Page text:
Opening the doors for business is never easy.
On top of other costs such as purchasing stock, arranging insurance, paying staff and allocating funds to pay rent (if you don’t own the building), there are also costs involved in acquiring, upgrading or replacing fitouts.
So, what is the best way....
by Zhongwei Chen, knp Solutions Pty Ltd
There are different ways to finance office fit-outs and it is often difficult to decide which kind of finance to use.
The type of finance chosen can affect:
- when the legal ownership of the asset changes hands
(e.g. when do you become the owner);and
- the amount and type of tax concessions available
(e.g. who can claim the depreciation or monthly
payment as a tax deduction).
1. Hire Purchase
During this time, the client may use the asset but is not the owner of the asset. The title to the asset only passes once the goods have been paid for.
Amount financed is the GST inclusive amount of the fit-outs.
1.1 What happens at the end of the hire purchase?
At the end of the hire purchase agreement, the client becomes the owner of the asset when it makes the final payment.
1.2 Income tax treatment
The client may claim tax deductions for:
- interest paid on the loanThe client may not claim the monthly instalment payments as a tax deduction.
1.3 GST treatment
For hire purchase agreements entered into on or after 1 July 2012, the GST registered client can claim an input tax credit upfront (for the price of the asset) regardless of whether they use the cash or accruals basis of accounting for GST.
2. Chattel Mortgage
Unlike a hire purchase agreement, the client will immediately become the legal owner of the asset.
Amount financed is the GST inclusive amount of the assets.
2.1 What happens at the end of the chattel mortgage?
Once the final payment has been made, the security interest over the asset is removed.
2.2 GST treatment
GST is charged on the purchase price of the asset but not on the monthly rental or the residual payment.
The GST registered client can claim input tax credits upfront for GST paid on acquiring the asset as soon as they lodge their BAS (and not progressively over the term of the loan).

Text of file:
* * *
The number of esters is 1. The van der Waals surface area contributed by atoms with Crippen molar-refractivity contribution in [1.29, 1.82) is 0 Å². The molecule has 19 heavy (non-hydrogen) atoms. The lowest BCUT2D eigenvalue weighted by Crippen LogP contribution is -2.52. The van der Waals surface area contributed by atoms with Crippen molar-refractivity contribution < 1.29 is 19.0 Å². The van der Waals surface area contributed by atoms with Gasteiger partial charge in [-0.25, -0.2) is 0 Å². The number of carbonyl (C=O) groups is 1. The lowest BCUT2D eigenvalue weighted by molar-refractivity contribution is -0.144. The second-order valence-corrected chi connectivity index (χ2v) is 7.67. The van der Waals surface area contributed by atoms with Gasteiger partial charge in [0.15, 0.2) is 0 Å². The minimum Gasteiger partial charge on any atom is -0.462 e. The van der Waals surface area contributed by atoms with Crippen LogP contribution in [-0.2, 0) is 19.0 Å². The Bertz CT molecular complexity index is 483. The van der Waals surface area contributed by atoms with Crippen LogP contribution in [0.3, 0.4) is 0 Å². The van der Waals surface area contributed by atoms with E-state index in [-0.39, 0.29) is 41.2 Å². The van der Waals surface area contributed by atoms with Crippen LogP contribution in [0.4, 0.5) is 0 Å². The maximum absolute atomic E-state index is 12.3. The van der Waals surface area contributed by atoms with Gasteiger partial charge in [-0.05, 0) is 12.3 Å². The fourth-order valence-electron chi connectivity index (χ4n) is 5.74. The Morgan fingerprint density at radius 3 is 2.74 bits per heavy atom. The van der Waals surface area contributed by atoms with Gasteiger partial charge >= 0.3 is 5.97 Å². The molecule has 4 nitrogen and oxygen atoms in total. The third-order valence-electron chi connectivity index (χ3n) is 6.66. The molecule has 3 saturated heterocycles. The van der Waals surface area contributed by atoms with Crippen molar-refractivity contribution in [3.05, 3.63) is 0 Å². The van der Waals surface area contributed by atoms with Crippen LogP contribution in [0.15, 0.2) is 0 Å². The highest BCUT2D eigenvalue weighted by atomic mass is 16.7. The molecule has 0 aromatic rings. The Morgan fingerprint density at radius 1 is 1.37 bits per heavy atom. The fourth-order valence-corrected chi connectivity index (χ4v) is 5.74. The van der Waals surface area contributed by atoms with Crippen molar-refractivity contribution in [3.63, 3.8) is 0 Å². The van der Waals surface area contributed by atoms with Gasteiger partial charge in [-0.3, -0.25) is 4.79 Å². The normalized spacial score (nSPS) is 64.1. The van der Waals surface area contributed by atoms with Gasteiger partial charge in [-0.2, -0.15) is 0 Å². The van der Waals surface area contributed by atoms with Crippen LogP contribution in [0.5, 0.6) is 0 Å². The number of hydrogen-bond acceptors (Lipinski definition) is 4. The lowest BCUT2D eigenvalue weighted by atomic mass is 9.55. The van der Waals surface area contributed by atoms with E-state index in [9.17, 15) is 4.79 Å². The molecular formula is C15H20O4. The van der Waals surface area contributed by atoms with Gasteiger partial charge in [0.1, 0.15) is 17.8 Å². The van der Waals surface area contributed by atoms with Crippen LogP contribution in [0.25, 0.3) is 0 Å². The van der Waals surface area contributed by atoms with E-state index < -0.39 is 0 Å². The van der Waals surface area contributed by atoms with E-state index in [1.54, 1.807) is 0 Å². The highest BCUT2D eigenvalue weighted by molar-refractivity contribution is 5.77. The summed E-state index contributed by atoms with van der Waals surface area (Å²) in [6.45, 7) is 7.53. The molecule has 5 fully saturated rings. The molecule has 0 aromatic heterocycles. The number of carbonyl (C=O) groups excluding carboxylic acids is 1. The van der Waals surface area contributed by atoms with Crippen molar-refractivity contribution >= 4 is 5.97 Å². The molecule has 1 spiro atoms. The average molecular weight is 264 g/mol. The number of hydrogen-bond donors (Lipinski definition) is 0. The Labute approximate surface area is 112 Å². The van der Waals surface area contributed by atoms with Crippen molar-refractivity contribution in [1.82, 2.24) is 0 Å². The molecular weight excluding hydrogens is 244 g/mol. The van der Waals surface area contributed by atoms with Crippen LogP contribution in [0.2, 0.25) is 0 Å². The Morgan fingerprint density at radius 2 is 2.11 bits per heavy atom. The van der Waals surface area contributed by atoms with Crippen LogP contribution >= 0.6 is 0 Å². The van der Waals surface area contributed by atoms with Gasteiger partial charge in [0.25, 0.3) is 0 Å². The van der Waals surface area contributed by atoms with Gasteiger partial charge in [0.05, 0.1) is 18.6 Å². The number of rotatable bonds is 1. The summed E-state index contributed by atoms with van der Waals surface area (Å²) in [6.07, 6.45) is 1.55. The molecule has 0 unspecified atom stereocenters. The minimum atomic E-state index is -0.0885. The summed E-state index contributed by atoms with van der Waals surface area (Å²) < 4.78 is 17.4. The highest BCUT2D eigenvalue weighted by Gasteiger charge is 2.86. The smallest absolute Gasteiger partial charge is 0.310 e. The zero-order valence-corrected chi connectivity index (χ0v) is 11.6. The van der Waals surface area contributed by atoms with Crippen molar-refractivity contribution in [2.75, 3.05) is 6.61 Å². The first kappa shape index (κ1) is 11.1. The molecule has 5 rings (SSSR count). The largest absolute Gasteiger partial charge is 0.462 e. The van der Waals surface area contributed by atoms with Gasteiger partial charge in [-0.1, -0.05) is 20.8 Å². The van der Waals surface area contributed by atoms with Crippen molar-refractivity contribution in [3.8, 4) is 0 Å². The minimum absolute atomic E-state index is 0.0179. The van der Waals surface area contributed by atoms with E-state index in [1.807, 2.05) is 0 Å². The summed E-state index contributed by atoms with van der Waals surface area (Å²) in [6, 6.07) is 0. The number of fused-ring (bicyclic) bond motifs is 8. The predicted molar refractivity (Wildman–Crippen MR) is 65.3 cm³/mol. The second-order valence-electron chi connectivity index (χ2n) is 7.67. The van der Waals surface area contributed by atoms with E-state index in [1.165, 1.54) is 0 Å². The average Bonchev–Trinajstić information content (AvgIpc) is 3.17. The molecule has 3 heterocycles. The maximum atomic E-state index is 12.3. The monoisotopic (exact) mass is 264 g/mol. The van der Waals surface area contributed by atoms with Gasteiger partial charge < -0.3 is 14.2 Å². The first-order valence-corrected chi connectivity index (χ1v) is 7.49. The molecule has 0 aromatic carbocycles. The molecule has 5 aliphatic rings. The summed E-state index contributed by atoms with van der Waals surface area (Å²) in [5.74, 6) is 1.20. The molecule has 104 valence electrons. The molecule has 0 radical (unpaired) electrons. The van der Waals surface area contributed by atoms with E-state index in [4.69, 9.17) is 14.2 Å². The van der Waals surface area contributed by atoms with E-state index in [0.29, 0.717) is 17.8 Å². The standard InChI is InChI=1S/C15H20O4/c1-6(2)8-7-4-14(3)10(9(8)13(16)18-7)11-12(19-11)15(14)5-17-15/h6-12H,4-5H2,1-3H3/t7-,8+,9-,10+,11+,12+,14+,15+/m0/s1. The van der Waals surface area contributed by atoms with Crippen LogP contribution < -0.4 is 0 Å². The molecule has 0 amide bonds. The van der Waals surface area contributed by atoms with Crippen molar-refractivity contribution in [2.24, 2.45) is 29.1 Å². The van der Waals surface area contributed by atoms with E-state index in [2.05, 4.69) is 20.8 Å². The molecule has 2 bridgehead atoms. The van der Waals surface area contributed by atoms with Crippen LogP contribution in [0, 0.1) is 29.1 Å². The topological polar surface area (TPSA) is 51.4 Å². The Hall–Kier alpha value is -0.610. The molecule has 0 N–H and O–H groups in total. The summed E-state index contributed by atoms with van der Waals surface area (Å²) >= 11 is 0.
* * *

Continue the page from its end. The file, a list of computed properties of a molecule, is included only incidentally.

2.3 Income tax treatment
As with a hire purchase, the client may claim depreciation and interest paid as tax deductible expenses from the start of the chattel mortgage.
3. Operating lease
The client may use the asset for the duration of the agreement in exchange for payment of a fixed monthly lease rental for the term of the lease – but ownership of the asset remains with the financier/lessor.
Unlike hire purchase agreements and chattel mortgages, the amount financed under the lease is the GST exclusive price of the asset – resulting in lower monthly payments for the client.
3.1 What happens at the end of the operating lease?
At the end of the lease, the client can either:
- pay the residual value (final instalment) of the asset and become the owner;
- trade it in;or
- refinance the residual and continue the lease.
3.2 GST treatment
GST is charged on the monthly lease rental and the residual value at the end of the lease.
A GST registered client can claim back GST input tax credits contained in:
- the monthly lease rental (claim in each monthly or quarterly BAS over the life of lease term);and
- the residual value.
3.3 Income tax treatment
Lease payments (less GST input tax credits) are tax deductible. A tax deduction can also be claimed for lease payments made in advance.
Up to 30 June 2017, small business can immediately write off (claim the full value of) depreciating assets that cost less than $20,000 each, as long as those assets are purchased and installed ready for use between 7.30pm (AEST) on 12 May 2015 and 30 June 2017. These simplified depreciation rules work well with hire purchases and chattel mortgages.
Written by Zhongwei Chen, knp Solutions Pty Ltd